GOLD is the emblem of that which is divine, divinely excellent and precious, and reminds us of GOD THE FATHER. SILVER is typical of atonement and atone­ment price. “Ye were not redeemed with corruptible things such as silver or gold but with the precious blood of Christ” (1 Peter 1:18, 19). The children of Israel when numbered, were required to give a half shekel of silver as a ransom for the soul, unto Jehovah (Exodus 30:11-16). This brings the SON OF GOD to our remembrance. BRASS is the emblem of stability and enduring strength, as iron is the emblem of overcoming strength. “Thy shoes shall be iron and brass, and as thy day thy strength shall be” (Deuteronomy 33:25), reminding us of the divine, eternal SPIRIT. “Not by might nor by power, but by My Spirit, saith Jehovah of hosts” (Zechariah 4:6). And “strengthened with might by His Spirit in the inner man” (Ephesians 3:16). The boards of the Tabernacle were overlaid with GOLD. The sockets of the Taber­nacle were of SILVER. And the sockets for the Court were of BRASS. In Nebuchadnezzar’s image there was the same order—gold, silver, brass. In light there are three primary colours—yellow, red, and blue. The gold corresponds with the yellow, as emblematic of God the Father; the silver with the red, as typical of the Son of God, His incarnation and atoning blood; the brass corresponds with the blue, as emblematic of the Holy Spirit, and His regenerating and resurrection power. First, divine sovereignty; second, redemption by Christ Jesus; third, sanctification by the Spirit.


Verse 4. “And blue, and purple, and scarlet.”

BLUE, according to the root of its Hebrew name, signifies “perfection”; it is also the colour of the heavens above, typical of that which is spiritual, heavenly, and perfect.

SCARLET, Hebrew tôlahath shanee, or the splendour of a worm, typical of earthly dignity and glory, as Jesus Christ was born King of the Jews, and heir of David’s royal throne.

PURPLE is a combination of scarlet and blue, re­minding us of the union of the earthly dignity and the heavenly perfectness in the Melchisedec priesthood of the Lord Jesus, who will sit as a priest upon His throne.

What is symbolized by the Tabernacle in the wilder­ness? The first explanation is given in John 1:14, “The Word was made flesh and tabernacled among us.” We have seen that in the Hebrew, the terms “tent” and “tabernacle” are distinct, but in the Greek one word is used for both, so the Lord Jesus was at once the Taber­nacle in which God dwelt, and the Tent in which He sojourned among men, during the thirty-seven years of His life on earth. (For we must not leave out of account the four years of His infancy, before A.D. commenced).

In a secondary sense, the Tabernacle in the wilder­ness is a type of the Church of the present dispensation from Pentecost to the return of the Lord Jesus. In Christ Jesus, Jew and Gentile are now builded together for a habitation of God through the Spirit (Ephesians 22). The Temple of Solomon is the type not only of the Church, but of the whole of the redeemed in resur­rection and heavenly glory.


“And fine linen, and goat’s hair, and rams’ skins dyed red, and badgers’ skins and shittim wood.” Exodus 25: 4, 5.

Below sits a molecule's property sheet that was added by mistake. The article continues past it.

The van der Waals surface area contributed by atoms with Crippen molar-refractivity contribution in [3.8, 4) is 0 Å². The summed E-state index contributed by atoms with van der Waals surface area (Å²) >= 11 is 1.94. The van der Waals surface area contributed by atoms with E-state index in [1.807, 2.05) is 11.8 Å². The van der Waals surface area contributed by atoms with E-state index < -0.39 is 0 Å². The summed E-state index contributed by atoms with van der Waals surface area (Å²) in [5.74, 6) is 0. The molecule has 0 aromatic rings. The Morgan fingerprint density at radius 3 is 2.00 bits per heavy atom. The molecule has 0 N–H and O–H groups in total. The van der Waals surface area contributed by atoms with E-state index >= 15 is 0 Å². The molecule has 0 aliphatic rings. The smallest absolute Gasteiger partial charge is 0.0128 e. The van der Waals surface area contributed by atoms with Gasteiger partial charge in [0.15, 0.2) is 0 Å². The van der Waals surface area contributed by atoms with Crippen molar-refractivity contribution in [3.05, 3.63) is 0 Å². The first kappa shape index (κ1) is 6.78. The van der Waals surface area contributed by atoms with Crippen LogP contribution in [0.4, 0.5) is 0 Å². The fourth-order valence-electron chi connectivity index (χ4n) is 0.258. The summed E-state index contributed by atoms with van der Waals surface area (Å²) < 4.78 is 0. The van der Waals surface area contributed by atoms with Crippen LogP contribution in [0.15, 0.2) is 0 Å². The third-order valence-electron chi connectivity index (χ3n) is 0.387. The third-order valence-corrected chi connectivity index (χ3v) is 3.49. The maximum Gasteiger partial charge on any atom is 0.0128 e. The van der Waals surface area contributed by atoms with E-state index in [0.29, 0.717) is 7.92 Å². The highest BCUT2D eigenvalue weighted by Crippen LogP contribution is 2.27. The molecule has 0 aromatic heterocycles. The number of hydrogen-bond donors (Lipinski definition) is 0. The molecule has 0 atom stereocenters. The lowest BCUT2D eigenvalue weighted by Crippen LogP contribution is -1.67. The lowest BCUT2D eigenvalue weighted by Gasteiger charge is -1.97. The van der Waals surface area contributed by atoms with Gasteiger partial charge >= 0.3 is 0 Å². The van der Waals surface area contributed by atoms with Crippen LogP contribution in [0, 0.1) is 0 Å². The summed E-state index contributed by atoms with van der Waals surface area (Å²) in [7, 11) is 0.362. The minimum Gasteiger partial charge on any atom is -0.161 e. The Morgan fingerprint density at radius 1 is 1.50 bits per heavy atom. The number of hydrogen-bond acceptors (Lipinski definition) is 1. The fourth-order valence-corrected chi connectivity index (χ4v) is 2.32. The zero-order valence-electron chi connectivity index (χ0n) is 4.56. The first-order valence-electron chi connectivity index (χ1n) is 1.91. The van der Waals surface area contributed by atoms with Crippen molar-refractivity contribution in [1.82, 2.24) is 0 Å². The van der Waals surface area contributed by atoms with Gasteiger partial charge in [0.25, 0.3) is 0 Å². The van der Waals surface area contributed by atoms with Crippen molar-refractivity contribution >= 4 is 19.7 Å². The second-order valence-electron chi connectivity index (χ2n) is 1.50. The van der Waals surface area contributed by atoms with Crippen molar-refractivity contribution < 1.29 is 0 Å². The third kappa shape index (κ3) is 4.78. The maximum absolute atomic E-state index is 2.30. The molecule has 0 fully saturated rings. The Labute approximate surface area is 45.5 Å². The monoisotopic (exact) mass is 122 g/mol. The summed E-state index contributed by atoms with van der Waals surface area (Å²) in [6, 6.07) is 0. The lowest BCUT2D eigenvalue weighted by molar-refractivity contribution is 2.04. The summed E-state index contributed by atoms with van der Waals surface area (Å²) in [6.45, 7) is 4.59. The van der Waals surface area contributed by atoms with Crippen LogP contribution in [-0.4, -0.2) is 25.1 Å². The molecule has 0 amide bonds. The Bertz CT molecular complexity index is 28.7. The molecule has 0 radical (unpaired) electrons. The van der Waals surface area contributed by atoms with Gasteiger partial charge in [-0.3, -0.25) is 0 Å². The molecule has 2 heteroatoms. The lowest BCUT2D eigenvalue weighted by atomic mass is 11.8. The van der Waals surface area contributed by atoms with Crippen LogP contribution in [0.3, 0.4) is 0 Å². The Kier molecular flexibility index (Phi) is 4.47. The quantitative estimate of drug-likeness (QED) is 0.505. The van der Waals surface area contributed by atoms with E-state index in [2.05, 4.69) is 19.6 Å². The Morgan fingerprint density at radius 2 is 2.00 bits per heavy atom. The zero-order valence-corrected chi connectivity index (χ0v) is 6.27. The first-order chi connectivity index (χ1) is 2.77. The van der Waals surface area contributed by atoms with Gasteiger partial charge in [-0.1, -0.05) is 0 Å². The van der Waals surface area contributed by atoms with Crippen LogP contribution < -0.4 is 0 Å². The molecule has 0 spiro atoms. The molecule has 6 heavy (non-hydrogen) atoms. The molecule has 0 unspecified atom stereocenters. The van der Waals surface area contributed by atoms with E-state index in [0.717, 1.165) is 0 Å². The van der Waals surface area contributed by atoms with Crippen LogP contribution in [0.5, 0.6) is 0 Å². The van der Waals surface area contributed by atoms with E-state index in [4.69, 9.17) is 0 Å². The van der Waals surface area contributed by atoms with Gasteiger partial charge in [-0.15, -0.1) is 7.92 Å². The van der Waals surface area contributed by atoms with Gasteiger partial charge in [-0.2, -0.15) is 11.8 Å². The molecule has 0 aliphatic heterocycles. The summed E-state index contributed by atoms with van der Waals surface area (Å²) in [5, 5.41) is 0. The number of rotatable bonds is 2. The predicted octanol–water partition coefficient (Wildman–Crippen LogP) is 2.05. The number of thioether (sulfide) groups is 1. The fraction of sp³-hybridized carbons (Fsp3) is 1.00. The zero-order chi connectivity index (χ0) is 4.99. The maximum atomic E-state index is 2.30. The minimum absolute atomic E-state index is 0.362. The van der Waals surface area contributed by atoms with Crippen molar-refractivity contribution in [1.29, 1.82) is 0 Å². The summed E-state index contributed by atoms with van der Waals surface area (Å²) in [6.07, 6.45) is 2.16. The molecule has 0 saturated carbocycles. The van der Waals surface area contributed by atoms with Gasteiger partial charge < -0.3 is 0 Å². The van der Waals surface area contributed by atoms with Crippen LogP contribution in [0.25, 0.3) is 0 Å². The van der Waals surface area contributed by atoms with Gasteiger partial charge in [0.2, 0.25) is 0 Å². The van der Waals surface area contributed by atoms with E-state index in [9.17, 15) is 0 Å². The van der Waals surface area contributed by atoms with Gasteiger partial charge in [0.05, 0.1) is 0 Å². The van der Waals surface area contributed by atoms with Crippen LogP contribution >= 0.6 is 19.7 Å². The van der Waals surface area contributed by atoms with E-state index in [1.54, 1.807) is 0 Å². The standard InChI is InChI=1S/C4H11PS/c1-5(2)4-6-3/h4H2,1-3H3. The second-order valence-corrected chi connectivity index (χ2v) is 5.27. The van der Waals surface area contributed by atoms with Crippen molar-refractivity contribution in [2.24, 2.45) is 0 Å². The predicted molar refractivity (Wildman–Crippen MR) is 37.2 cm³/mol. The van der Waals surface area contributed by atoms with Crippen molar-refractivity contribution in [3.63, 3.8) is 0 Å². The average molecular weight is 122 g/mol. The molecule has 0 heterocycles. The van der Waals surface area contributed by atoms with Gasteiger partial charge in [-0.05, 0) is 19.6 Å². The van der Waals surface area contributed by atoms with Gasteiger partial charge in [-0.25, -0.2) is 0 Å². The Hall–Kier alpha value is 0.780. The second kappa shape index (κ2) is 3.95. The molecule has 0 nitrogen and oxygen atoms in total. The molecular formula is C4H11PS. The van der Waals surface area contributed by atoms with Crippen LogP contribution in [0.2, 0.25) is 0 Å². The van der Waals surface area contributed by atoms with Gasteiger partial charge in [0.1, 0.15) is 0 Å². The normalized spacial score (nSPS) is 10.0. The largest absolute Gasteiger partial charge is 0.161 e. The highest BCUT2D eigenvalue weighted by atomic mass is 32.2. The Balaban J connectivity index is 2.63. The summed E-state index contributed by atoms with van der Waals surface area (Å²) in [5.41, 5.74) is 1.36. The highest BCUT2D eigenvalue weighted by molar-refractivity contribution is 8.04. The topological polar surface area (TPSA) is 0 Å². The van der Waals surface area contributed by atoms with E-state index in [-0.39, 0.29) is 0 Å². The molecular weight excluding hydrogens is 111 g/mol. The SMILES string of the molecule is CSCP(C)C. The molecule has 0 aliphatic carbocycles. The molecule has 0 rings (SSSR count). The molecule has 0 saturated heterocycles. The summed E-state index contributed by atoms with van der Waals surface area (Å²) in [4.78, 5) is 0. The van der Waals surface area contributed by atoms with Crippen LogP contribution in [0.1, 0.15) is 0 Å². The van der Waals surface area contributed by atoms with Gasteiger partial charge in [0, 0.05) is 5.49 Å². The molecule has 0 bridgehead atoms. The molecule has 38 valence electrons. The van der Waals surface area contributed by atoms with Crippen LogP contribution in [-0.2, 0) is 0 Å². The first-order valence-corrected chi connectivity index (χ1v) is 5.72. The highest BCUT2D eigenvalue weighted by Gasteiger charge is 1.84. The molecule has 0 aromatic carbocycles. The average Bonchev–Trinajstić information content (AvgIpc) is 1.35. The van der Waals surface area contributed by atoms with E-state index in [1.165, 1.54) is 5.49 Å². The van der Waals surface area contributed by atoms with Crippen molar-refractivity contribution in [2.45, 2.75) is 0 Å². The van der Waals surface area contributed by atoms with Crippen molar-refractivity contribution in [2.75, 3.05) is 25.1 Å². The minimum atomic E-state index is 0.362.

In these materials we have symbolically presented God’s estimate of the human nature of the Lord Jesus Christ as Son of Man.

First, fine linen, Hebrew, sheesh, signifying white, corresponding with the fine flour of the meat or gift-offering, nothing coarse or uneven. The pure, sinless humanity of the Lord Jesus, the Woman’s seed, the Virgin’s son, “that holy thing” begotten of the Holy Ghost, and called the Son of God. Though made in all points like unto His brethren, yet without sin; holy, harmless, undefiled. The finest texture woven in God’s loom.

Second, the goat’s hair. In the parable of the sheep and goats in Matthew 25:32, the sheep represent the righteous, and the goats the wicked. In the sin-offer­ing, it was generally the kid of the goats that was to be offered. Romans 8:3, beautifully explains this. “God sending His own Son in the likeness of sinful flesh, and for sin, condemned sin in the flesh.” It was not in sinful flesh but “in the likeness of sinful flesh” that Jesus came. “He knew no sin.” He was “found in fashion as a man;” hence he experienced hunger and thirst, sat weary at the well, fell asleep in the storm after the labours of the day. God never suffered His Holy One to see corruption, neither by disease in life nor decay after death. God not only numbered Him with transgressors on the tree, and made His soul an offering for sin, but in the person of Him who was made in the likeness of sinful flesh though Himself sinless, God condemned and executed judgment on sin in the flesh. Hence there is “no condemnation to them which are in Christ Jesus,” neither because of actual transgression, nor of duty omitted, nor for that inward depravity which they are conscious of. For the judgment of “sin in the flesh” has been borne in the sinless person of Immanuel on the Cross. On the great day of atonement, the sacrifice of the bullock, whose blood was brought into the Holiest, was for Aaron and his house, typical of Christ and the Church. (See Hebrews 3:6). The goat was on behalf of Israel, and the scapegoat prefigured the putting away of Israel’s sins nationally, on the ground of the new covenant. (See Jeremiah 1: 20).